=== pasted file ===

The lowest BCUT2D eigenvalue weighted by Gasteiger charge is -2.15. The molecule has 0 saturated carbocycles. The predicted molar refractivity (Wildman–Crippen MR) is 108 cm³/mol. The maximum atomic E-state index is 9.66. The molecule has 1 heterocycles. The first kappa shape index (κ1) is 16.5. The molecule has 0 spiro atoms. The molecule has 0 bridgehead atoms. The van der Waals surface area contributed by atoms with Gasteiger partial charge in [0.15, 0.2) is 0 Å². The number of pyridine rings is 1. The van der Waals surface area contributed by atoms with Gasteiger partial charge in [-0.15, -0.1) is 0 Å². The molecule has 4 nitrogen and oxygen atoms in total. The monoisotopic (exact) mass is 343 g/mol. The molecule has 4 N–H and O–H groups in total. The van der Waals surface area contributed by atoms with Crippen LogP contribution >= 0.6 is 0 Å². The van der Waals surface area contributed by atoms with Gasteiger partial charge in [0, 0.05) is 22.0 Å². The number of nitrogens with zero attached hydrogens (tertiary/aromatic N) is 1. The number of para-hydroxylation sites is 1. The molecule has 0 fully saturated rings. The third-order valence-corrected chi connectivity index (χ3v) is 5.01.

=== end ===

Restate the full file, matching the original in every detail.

The lowest BCUT2D eigenvalue weighted by Gasteiger charge is -2.15. The molecule has 0 saturated carbocycles. The predicted molar refractivity (Wildman–Crippen MR) is 108 cm³/mol. The maximum atomic E-state index is 9.66. The molecule has 1 heterocycles. The first kappa shape index (κ1) is 16.5. The molecule has 0 spiro atoms. The molecule has 0 bridgehead atoms. The van der Waals surface area contributed by atoms with Gasteiger partial charge in [0.15, 0.2) is 0 Å². The number of pyridine rings is 1. The van der Waals surface area contributed by atoms with Gasteiger partial charge in [-0.15, -0.1) is 0 Å². The molecule has 4 nitrogen and oxygen atoms in total. The monoisotopic (exact) mass is 343 g/mol. The molecule has 4 N–H and O–H groups in total. The van der Waals surface area contributed by atoms with Crippen LogP contribution >= 0.6 is 0 Å². The van der Waals surface area contributed by atoms with Gasteiger partial charge in [0, 0.05) is 22.0 Å². The number of nitrogens with zero attached hydrogens (tertiary/aromatic N) is 1. The number of para-hydroxylation sites is 1. The molecule has 0 fully saturated rings. The third-order valence-corrected chi connectivity index (χ3v) is 5.01.